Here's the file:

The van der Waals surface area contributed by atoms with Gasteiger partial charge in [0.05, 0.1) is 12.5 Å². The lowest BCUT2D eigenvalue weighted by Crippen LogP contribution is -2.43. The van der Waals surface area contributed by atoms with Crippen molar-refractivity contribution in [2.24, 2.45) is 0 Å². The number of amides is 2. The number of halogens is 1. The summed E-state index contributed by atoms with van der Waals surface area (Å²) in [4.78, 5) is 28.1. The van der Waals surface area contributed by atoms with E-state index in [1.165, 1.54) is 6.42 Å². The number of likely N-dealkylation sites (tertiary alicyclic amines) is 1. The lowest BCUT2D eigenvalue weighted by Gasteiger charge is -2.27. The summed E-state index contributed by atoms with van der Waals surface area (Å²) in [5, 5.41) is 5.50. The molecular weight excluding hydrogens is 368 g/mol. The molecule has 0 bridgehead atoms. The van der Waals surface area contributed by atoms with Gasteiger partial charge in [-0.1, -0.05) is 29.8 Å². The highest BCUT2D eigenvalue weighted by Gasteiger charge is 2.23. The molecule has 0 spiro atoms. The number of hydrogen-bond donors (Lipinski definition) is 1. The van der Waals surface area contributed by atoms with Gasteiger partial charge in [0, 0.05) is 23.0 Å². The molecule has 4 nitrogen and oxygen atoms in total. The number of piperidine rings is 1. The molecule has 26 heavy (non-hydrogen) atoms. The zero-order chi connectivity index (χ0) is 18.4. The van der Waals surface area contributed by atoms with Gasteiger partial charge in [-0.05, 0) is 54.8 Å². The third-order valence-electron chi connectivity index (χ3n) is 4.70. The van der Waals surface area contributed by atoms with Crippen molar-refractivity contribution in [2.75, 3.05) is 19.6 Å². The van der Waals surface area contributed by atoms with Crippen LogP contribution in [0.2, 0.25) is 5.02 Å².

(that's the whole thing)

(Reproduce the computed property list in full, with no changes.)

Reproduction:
The van der Waals surface area contributed by atoms with Gasteiger partial charge in [0.05, 0.1) is 12.5 Å². The lowest BCUT2D eigenvalue weighted by Crippen LogP contribution is -2.43. The van der Waals surface area contributed by atoms with Crippen molar-refractivity contribution in [2.24, 2.45) is 0 Å². The number of amides is 2. The number of halogens is 1. The summed E-state index contributed by atoms with van der Waals surface area (Å²) in [4.78, 5) is 28.1. The van der Waals surface area contributed by atoms with E-state index in [1.165, 1.54) is 6.42 Å². The number of likely N-dealkylation sites (tertiary alicyclic amines) is 1. The lowest BCUT2D eigenvalue weighted by Gasteiger charge is -2.27. The summed E-state index contributed by atoms with van der Waals surface area (Å²) in [5, 5.41) is 5.50. The molecular weight excluding hydrogens is 368 g/mol. The molecule has 0 bridgehead atoms. The van der Waals surface area contributed by atoms with Gasteiger partial charge in [-0.1, -0.05) is 29.8 Å². The highest BCUT2D eigenvalue weighted by Gasteiger charge is 2.23. The molecule has 0 spiro atoms. The number of hydrogen-bond donors (Lipinski definition) is 1. The van der Waals surface area contributed by atoms with Gasteiger partial charge in [0, 0.05) is 23.0 Å². The molecule has 4 nitrogen and oxygen atoms in total. The number of piperidine rings is 1. The molecule has 26 heavy (non-hydrogen) atoms. The zero-order chi connectivity index (χ0) is 18.4. The van der Waals surface area contributed by atoms with Gasteiger partial charge in [-0.05, 0) is 54.8 Å². The third-order valence-electron chi connectivity index (χ3n) is 4.70. The van der Waals surface area contributed by atoms with Crippen molar-refractivity contribution in [2.75, 3.05) is 19.6 Å². The van der Waals surface area contributed by atoms with Crippen LogP contribution in [0.2, 0.25) is 5.02 Å².